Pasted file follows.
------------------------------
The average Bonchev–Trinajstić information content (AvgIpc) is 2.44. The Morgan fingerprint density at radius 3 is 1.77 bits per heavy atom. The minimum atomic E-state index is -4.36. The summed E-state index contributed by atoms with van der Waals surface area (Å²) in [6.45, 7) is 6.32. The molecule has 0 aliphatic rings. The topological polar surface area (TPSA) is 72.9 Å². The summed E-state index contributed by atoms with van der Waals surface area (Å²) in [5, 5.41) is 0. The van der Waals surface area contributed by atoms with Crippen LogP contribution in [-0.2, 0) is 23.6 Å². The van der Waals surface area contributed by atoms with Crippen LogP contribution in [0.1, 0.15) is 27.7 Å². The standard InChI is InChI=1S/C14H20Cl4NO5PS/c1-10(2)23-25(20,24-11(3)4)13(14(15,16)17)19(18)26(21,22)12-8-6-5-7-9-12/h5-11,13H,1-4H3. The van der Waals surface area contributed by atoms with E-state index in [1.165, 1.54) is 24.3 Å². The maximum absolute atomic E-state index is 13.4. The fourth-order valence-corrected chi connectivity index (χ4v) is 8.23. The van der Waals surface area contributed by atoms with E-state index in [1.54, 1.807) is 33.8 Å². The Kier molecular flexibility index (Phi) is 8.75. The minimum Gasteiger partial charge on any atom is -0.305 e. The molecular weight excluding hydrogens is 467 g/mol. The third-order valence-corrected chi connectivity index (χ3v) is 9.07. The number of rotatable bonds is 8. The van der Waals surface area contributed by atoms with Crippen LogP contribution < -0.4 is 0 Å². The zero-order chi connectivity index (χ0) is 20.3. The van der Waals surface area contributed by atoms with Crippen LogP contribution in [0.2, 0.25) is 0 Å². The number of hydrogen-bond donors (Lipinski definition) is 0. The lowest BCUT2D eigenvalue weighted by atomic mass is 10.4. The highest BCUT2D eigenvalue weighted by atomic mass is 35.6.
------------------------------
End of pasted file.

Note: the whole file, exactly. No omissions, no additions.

The average Bonchev–Trinajstić information content (AvgIpc) is 2.44. The Morgan fingerprint density at radius 3 is 1.77 bits per heavy atom. The minimum atomic E-state index is -4.36. The summed E-state index contributed by atoms with van der Waals surface area (Å²) in [6.45, 7) is 6.32. The molecule has 0 aliphatic rings. The topological polar surface area (TPSA) is 72.9 Å². The summed E-state index contributed by atoms with van der Waals surface area (Å²) in [5, 5.41) is 0. The van der Waals surface area contributed by atoms with Crippen LogP contribution in [-0.2, 0) is 23.6 Å². The van der Waals surface area contributed by atoms with Crippen LogP contribution in [0.1, 0.15) is 27.7 Å². The standard InChI is InChI=1S/C14H20Cl4NO5PS/c1-10(2)23-25(20,24-11(3)4)13(14(15,16)17)19(18)26(21,22)12-8-6-5-7-9-12/h5-11,13H,1-4H3. The van der Waals surface area contributed by atoms with E-state index in [1.165, 1.54) is 24.3 Å². The maximum absolute atomic E-state index is 13.4. The fourth-order valence-corrected chi connectivity index (χ4v) is 8.23. The van der Waals surface area contributed by atoms with E-state index in [1.54, 1.807) is 33.8 Å². The Kier molecular flexibility index (Phi) is 8.75. The minimum Gasteiger partial charge on any atom is -0.305 e. The molecular weight excluding hydrogens is 467 g/mol. The third-order valence-corrected chi connectivity index (χ3v) is 9.07. The number of rotatable bonds is 8. The van der Waals surface area contributed by atoms with Crippen LogP contribution < -0.4 is 0 Å². The zero-order chi connectivity index (χ0) is 20.3. The van der Waals surface area contributed by atoms with Crippen LogP contribution in [0.2, 0.25) is 0 Å². The number of hydrogen-bond donors (Lipinski definition) is 0. The lowest BCUT2D eigenvalue weighted by atomic mass is 10.4. The highest BCUT2D eigenvalue weighted by atomic mass is 35.6.